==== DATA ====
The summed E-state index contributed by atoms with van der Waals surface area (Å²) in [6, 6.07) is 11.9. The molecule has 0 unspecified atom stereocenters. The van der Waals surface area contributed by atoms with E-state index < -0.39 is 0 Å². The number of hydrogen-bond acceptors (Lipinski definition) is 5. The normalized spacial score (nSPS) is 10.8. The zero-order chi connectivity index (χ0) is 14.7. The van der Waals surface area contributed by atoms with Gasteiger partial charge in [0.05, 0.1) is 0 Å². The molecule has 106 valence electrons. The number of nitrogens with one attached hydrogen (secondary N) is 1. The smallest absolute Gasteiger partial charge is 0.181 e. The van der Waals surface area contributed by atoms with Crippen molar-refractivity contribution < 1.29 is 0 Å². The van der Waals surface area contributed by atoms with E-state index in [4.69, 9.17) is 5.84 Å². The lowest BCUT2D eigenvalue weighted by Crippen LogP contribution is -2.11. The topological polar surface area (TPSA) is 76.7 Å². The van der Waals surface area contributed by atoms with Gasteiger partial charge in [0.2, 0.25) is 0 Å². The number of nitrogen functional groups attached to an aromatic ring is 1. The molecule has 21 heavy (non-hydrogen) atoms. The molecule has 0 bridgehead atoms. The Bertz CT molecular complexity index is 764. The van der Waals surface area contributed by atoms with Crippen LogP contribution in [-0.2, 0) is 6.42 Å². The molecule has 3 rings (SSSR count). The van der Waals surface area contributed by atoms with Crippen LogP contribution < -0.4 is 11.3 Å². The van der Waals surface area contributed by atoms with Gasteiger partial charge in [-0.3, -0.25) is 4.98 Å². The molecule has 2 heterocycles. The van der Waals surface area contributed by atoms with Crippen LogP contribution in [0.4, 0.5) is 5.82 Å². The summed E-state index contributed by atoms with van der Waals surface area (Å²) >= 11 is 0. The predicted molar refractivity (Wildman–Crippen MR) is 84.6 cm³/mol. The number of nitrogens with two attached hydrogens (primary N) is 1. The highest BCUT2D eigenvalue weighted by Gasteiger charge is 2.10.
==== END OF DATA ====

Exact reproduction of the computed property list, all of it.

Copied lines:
The summed E-state index contributed by atoms with van der Waals surface area (Å²) in [6, 6.07) is 11.9. The molecule has 0 unspecified atom stereocenters. The van der Waals surface area contributed by atoms with E-state index < -0.39 is 0 Å². The number of hydrogen-bond acceptors (Lipinski definition) is 5. The normalized spacial score (nSPS) is 10.8. The zero-order chi connectivity index (χ0) is 14.7. The van der Waals surface area contributed by atoms with Gasteiger partial charge in [0.05, 0.1) is 0 Å². The molecule has 106 valence electrons. The number of nitrogens with one attached hydrogen (secondary N) is 1. The smallest absolute Gasteiger partial charge is 0.181 e. The van der Waals surface area contributed by atoms with Crippen molar-refractivity contribution < 1.29 is 0 Å². The van der Waals surface area contributed by atoms with E-state index in [4.69, 9.17) is 5.84 Å². The lowest BCUT2D eigenvalue weighted by Crippen LogP contribution is -2.11. The topological polar surface area (TPSA) is 76.7 Å². The van der Waals surface area contributed by atoms with Gasteiger partial charge in [0.2, 0.25) is 0 Å². The number of nitrogen functional groups attached to an aromatic ring is 1. The molecule has 21 heavy (non-hydrogen) atoms. The molecule has 0 bridgehead atoms. The Bertz CT molecular complexity index is 764. The van der Waals surface area contributed by atoms with Crippen LogP contribution in [-0.2, 0) is 6.42 Å². The molecule has 3 rings (SSSR count). The van der Waals surface area contributed by atoms with Crippen LogP contribution < -0.4 is 11.3 Å². The van der Waals surface area contributed by atoms with Gasteiger partial charge in [-0.3, -0.25) is 4.98 Å². The molecule has 2 heterocycles. The van der Waals surface area contributed by atoms with Crippen LogP contribution in [0.4, 0.5) is 5.82 Å². The summed E-state index contributed by atoms with van der Waals surface area (Å²) >= 11 is 0. The predicted molar refractivity (Wildman–Crippen MR) is 84.6 cm³/mol. The number of nitrogens with two attached hydrogens (primary N) is 1. The highest BCUT2D eigenvalue weighted by Gasteiger charge is 2.10.